Effects through ESR1 (by PPT or other endocrine
disruptors) on GnRH are most likely indirect, because ESR1
is not known to be present in GnRH neurons. Instead,
disruption likely occurs within ESR1-containing neurons in
the AVPV, the arcuate nucleus (ARC), or elsewhere, which
send projections to GnRH neurons . This may include the
recently discovered population of neurons in the AVPV that
express the peptide kisspeptin and send afferents to GnRH
neurons [15, 16]. The vast majority of kisspeptin neurons in
this region coexpress ESR1, and the administration of
kisspeptin can induce early puberty in adolescent animals
and generate a GnRH surge in ovariectomized animals [53, 54].
A recent study by Navarro et al.  found reductions in
hypothalamic Kiss1 mRNA levels after neonatal BPA exposure
at doses higher than those used here. We subsequently
determined that the density of hypothalamic kisspeptin-
immunoreactive fibers is reduced by the high, but not the
low, dose of BPA used in the present study, and that the effect
was more pronounced in the ARC than the AVPV .
Collectively, these observations support the hypothesis that
signaling pathways on GnRH neurons may be altered by
developmental exposure to BPA and that steroid-negative
(rather than positive) feedback may be impaired.
Even if GnRH release following estrogen administration is
normal, the subsequent release of LH from the anterior
pituitary may not be. A new study by Fernandez and colleagues
 targeted the critical period for pituitary differentiation
(PND 13) in female rats. Levels of GnRH-induced LH released
from pituitary cells in vivo and in vitro were lower than
controls in BPA-treated animals. Additionally, BPA-treated
animals showed increased GnRH pulse frequency, hypothe-
sized to cause desensitization of the pituitary, thus leading to
blunted LH secretion [56, 57]. Prepubertal exposure to BPA
has also been shown to decrease LH pulse frequency and
amplitude in gonadally intact ewes [58, 59]. Similarly,
perinatal but not adult exposure to 1.2 mg/kg bw BPA
decreased plasma LH levels in adult OVX mice, an observation
that also indicates possible interference with hypothalamic
organization and emphasizes that exposure sensitivity is
heightened during critical developmental periods. Bisphenol-
A has also been shown to reduce ERK activation, which may in
turn affect GnRH receptor expression . Reduced GnRH
receptor expression in the pituitary could be a mechanism by
which LH release is reduced while steroid-induced GnRH
activation remains intact. Collectively, these prior results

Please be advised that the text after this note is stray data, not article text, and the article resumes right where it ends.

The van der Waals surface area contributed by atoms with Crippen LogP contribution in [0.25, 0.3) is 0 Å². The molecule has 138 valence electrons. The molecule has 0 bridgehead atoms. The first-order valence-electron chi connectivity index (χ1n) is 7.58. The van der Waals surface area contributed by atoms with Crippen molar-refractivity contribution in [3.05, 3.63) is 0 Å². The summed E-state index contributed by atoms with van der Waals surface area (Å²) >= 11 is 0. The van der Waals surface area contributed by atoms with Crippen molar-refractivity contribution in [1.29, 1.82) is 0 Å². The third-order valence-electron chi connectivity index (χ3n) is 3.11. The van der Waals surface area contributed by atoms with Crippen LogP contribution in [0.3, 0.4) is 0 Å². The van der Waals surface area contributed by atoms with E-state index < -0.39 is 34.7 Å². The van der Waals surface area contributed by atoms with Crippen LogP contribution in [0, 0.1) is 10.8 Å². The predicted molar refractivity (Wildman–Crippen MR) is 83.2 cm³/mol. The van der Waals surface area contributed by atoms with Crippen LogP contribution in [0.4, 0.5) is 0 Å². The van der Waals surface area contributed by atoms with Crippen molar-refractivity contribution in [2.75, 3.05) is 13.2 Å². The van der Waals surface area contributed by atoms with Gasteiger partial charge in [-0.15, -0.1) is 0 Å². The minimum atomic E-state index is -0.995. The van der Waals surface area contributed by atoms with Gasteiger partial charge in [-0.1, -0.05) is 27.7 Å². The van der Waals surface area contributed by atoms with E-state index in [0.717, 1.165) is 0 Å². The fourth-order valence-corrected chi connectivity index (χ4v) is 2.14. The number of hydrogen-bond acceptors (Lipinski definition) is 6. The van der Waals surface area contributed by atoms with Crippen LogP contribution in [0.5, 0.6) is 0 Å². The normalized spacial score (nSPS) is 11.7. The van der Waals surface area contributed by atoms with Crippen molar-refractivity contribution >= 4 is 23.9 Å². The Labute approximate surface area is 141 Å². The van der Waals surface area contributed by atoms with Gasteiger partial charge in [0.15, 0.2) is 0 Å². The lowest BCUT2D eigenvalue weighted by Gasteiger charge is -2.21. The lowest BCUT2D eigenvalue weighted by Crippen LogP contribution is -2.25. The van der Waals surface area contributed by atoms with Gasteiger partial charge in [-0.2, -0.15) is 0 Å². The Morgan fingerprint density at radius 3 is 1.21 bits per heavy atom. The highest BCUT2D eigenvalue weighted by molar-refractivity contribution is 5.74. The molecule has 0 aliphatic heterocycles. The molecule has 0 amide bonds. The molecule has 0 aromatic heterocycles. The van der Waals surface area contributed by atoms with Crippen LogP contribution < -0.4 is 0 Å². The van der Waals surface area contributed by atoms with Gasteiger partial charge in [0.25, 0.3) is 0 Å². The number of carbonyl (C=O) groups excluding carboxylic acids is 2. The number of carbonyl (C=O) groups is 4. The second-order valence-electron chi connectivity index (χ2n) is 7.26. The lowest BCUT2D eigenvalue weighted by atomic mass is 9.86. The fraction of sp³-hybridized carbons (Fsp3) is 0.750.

combined with the abnormalities seen in the present study
could also be indicative of disrupted steroid-negative feedback.
Although it is still unclear by what mechanism it might
occur, our results clearly demonstrate that ovarian cyclicity is
compromised by a very brief, neonatal BPA exposure at doses
at and above the current EPA reference dose for human
exposure. Prior studies examining whether BPA can affect
ovarian function have used equivalent or higher doses than
those used here, and they have shown that the window of
vulnerability may extend beyond the neonatal period [56, 61,
62]. For example, exposures to 10 mg/kg BPA on PNDs 15–
18, 100 lg/kg BPA across PNDs 1–5, or 50 mg/kg BPA on
Gestational Days 6–21 have all been shown to result in ovarian
and vaginal malformations in mice [63–65], including the
absence of CLs, cystic ovaries, endometrial hyperplasia, and
lack of ESR1 expression in the vagina. Higher doses of BPA (1
or 4 mg per pup) have also been reported to decrease ovarian
area occupied by CLs and multiple cystic follicles in rats .
Within that study, however, a dose of 250 lg per pup was not
found to alter ovarian morphology, a finding which is
inconsistent with our own, but the ovaries were collected
approximately 6 wk after vaginal opening (earlier than was
done in the present study), so it is possible that abnormalities
following low-dose exposure could have manifested later.
Although the low dose of BPA accelerated pubertal onset in the
present study, most of these animals maintained a regular
estrous cycle for 15 wk after DOV, whereas animals exposed to
the high dose did not. Our results indicate that lower doses of
neonatal BPA exposure may result in reduced ovulatory
capacity, although the onset of irregular cycles may take
somewhat longer to manifest. This type of effect has also been
observed after neonatal low-dose exposure to the phytoestro-
gen GEN . Therefore, it is important to observe animals for
several weeks beyond pubertal onset when seeking to
determine whether an EDC can affect ovarian function. The
effect of low-dose BPA on ovarian cyclicity may be more
robust if exposure comprises both the gestational and neonatal
periods, a condition that is more consistent with human
exposure, which is low and lifelong .
It has been hypothesized that neonatal exposure to EDCs
enhances ovulation rate when animals are young, which then
results in compromised fertility later in life and induces a
premature reproductive senescence . The intriguing
observation that two females exposed to the low (50 lg/kg
bw) dose of BPA in the present study had nearly twice as many
and FOS (green) in the OVLT. Double-
labeled cells are indicated by the white
arrows, and single-labeled GnRH neurons
are indicated by the blue arrows. The
number of GnRH-immunopositive cells did
not significantly differ among groups. Orig-
inal magnification 320 (A) and 363 (inset);
bar ¼ 40 lm. B) The percentage of GnRH
cells that were colabeled with FOS was
significantly lower in animals neonatally
exposed to PPT or EB but not significantly
affected by neonatal exposure to either the
low (50 lg/kg bw) or high (50 mg/kg bw)
doses of BPA (means 6 SEM; P ? 0.001; *P
? 0.001). 3v, third ventricle.
A) Immunolabeling of GnRH (red)
HYPOTHALAMUS NOT DEFEMINIZED BY BISPHENOL-A
Downloaded from www.biolreprod.org.